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Defenses to Foreclosure


Knowing that your home is in foreclosure or may be in the near future can be a scary situation. We depend on our house for shelter and comfort. It gives us a place to eat, sleep, entertain, and possibly work.

Knowing that your home could be taken away from you just like that can be devastating. While many homes are rightfully foreclosed on due to nonpayment of the mortgage, sometimes banks and lenders get it wrong. They may make mistakes on payments and other factors that can lead to false foreclosures and unnecessary stress for homeowners.

There are two main foreclosure defenses: procedural and substantive. A procedural defense is a defense based on the rules that apply to the case, while a substantive defense is one that is based on the specific facts of the case.

The most common procedural defense is a lack of standing. You may be able to successfully argue that the foreclosing party cannot produce the promissory note on which the loan is based, which could be an issue, since many loans are transferred multiple times over the course of a mortgage. However, foreclosing parties tend to put more effort into recordkeeping nowadays, so this defense may not hold up.

Another thing to consider is adherence to the law. If the foreclosing party failed to follow the procedures required by state law, you may be able to get the case dismissed. However, the court will likely dismiss the case “without prejudice,” which means that the foreclosing party can file the case again in the future if they meet the requirements. So this may be more of a delay than a dismissal, but it still buys you some time to get current on payments.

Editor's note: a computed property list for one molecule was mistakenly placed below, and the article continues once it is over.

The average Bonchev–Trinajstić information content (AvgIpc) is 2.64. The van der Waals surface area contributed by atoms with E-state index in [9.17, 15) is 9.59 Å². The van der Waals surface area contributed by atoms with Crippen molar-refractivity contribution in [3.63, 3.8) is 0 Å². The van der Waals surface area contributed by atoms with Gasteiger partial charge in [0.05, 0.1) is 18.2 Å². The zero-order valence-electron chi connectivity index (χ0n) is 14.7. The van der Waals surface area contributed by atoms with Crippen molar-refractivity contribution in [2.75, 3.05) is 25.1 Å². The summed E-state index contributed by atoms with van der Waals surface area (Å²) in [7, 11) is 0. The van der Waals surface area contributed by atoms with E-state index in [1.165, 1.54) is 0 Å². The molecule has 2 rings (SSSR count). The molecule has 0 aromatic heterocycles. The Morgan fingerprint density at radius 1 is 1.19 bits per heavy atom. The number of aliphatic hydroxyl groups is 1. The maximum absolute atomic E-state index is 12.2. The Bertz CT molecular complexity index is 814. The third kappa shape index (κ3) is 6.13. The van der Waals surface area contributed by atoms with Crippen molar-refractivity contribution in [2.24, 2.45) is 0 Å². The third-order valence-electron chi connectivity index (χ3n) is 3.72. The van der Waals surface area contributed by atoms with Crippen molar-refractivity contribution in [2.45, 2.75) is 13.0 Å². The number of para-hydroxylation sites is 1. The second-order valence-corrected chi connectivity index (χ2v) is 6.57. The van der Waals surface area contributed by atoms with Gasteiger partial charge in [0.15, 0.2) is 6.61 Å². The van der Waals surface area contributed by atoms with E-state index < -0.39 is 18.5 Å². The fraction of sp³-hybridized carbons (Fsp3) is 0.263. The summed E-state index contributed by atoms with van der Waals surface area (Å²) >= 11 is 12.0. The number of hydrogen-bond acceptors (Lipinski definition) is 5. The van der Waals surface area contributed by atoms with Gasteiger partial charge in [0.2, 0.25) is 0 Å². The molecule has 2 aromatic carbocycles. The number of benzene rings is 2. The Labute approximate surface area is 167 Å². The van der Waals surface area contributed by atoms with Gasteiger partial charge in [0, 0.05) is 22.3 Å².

In any case, the error must be significant for a court to dismiss a case on procedural grounds. If you can show harm, such as never receiving notice of the default, for example, then you’ll want to inform the court of this.

You could also use a substantive defense. It’s possible that the mortgage servicer failed to promptly credit your payments or credited your payments to another account. You will need to show proof, such as mortgage statements showing missed payments but bank statements proving otherwise.

Another substantive defense would be a mistake in stating the amount that you need to pay to reinstate a mortgage. An overstatement can cause a homeowner to give up their home because they believe that they do not have enough funds to reinstate the mortgage, so it’s not a minor error at all.

There could also be issues with the records regarding a current loan modification. If the  mortgage servicer has not adjusted its records to reflect the modification, it might proceed with a foreclosure. You will need to show that you are making payments under the loan modification.

Seek Legal Help

In many foreclosure cases, the homeowners can no longer afford their homes. However, there are situations in which the lender is at fault for causing the foreclosure.

Fight back with help from Fort Lauderdale foreclosure defense lawyer Edward J. Jennings, P.A. We can help you devise a sound defense strategy. Get started by filling out the online form or calling 954-764-4330.



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